Lifting Stones

Jeju once had a widespread tradition of stonelifting. In the past, each village on the island had two to six lifting stones. These stones were placed at the entrances to villages and under shade trees for local youths to test their strength. Villages with heavier stones were afforded bragging rights, and residents made fun of the size of lifting stones in other villages.

Lifting stones are known by a wide variety of names in Korea. They are commonly called deuldol (들돌) on the mainland, while in Jeju they are known as deumdol (듬돌), ddeumdol (뜸돌), deureumdol (들음돌), deungdol (등돌) or ddeungdol (뜽돌).

Landowners in Jeju used lifting stones to determine the strength of farm laborers, and thereby the wages offered. This practice also took place in Iceland and Sweden. Stonelifting also took place at festivals throughout the year. In modern-day Jeju, stonelifting was revived at the annual Fire Festival in early spring.

There were 6 levels involved in Jeju’s lifting stone competitions:

  1. Lifting the stone off the ground with two hands.
  2. Clutching the stone to your stomach.
  3. Straightening your back with the stone.
  4. Bringing the stone up to your chest.
  5. Taking a few steps while carrying the stone.
  6. Carrying the stone to a designated location in the village.

At “level 6”, the man was recognized as a true “jangsa” — “strong man”.

The residents of Siheung Village on the east coast used to be famed for their strength, and the village was formerly called Simdol (심돌 : 力石 or 力乭), which directly translates as “strength (or strong) stone”. The village’s website states that the village was first settled in the 16th century, and two reasons are given for the origin of the village’s name. One is that it referred to the strength of its inhabitants, who were generally stronger than people in other villages. The other comes from the fact that the area had many large stones that were firmly buried in the earth (sandol : 산돌) and thereby strongly resistant to attempts to remove them (when clearing the land for farming). There are a great number of legends from the village related to feats of strength. 

Jeju’s stonelifting culture began to die out around the 1950s. Although many of Jeju’s lifting stones have disappeared, they can still be found in villages and museums across the island. Some stones are meant only for display, while others wait silently for the next man or woman to come along and test their strength.

I have been unable to find any sources that provide a comprehensive list of the locations of remaining stones. However, there are a handful of newspaper articles (in Korean) about particular stones. Taking trips to village offices, scouring village history books, and asking elderly residents of villages has proved successful in locating stones.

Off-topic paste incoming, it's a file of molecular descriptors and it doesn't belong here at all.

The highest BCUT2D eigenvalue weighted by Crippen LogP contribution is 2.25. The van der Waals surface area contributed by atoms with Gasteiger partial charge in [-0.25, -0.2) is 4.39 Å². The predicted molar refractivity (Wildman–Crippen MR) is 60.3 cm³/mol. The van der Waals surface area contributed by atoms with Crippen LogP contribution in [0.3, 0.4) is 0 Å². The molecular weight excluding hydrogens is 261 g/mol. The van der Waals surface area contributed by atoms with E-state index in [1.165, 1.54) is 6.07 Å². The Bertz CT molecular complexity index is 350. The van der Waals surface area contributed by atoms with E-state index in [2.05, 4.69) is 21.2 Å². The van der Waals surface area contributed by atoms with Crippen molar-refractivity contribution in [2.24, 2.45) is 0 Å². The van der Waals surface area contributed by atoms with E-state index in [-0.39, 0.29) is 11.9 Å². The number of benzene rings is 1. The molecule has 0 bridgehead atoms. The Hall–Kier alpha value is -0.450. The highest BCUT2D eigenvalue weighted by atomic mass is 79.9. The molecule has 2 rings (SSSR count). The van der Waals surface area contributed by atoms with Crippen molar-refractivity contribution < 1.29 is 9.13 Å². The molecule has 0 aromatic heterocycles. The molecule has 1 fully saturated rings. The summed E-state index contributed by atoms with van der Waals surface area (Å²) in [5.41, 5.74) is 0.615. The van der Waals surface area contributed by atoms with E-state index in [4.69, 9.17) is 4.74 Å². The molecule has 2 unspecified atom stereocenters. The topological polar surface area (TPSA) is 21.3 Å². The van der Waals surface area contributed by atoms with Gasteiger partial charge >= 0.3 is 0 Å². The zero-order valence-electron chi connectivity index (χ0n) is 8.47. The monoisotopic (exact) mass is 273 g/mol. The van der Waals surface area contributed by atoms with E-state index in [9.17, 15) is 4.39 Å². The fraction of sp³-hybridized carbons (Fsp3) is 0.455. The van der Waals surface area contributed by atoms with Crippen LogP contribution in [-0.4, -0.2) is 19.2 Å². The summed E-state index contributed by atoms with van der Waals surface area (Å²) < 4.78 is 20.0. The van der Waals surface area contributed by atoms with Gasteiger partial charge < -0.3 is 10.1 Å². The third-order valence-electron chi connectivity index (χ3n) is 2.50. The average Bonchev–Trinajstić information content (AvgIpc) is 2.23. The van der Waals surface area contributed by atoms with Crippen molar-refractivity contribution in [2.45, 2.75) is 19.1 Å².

Check out – a fantastic website dedicated to this ancient practice. The lifting stones I have been able to locate are now on the map. Among the locations are the “Lifting Stone Street” in Hwabuk (화북) — where one can find several stones. Another is a guksu (국수 : noodle soup) restaurant in the village of Hallim called “Lifting Stone” (they happen to serve really good soup!). The owner’s grandfather placed a lifting stone onto the rock wall around the property, where it can be viewed today.

듬돌 (Deumdol : Lifting Stone) restaurant with the lifting stone sitting proudly on display out front

David Nemeth wrote a really interesting article on The Lifting Stones of Cheju Island (1984, Korean Culture – (Los Angeles)) Among his insightful observations are the following:

  • The lifting-stone game can be interpreted at several levels. Superficially, and in the collective memory of most old folk, it was simply a contest of strength, a source of diversion and amusement: ‘Who’s the village champion? Well, let’s gather ’round the lifting stone and see!’
  • Islanders deny … that they ever worshipped the stones. … Villagers agree that the stone-lifting game was a rite of passage for its young men. Competition with the stone was a strictly male prerogative.
  • It is ironic and poetic that Cheju Islanders, faced with a lifetime of shifting heavy stones from fields to their margins and beyond, once lifted stones for fun.
  • … if a stranger boldly entered a village he risked being invited to lift its stone. His failure could result in a thrashing at the hands of the locals, after which he could expect to buy for them a round of dlinks as recompense for his trespassing. 
  • Young farmers who while out in their fields felt helplessly out-numbered by entrenched armies of stone, could encircle a solitary liftingstone at the village center and enjoy the delicious reversal of roles they were enacting.

While Jeju has done an incredible job of documenting its tangible and intangible cultural heritage through the placement of information signs and the production of detailed books and documents, and the government has taken great care to protect and preserve its priceless cultural artifacts, lifting stones have yet to receive official status as protected aspects of the island’s cultural heritage. The reason for this is as of yet indiscernible, but perhaps a concerted effort to gain recognition for the value of lifting stones and the connection they provide to Jeju’s fascinating culture and history will provide fruitful in securing protection, before more of the stones are lost. 

Jeju has a great number of variations of stonelifting stories, which were told all across the island. The following three stonelifting legends are extracts from my book 99 Legends of Jeju Island

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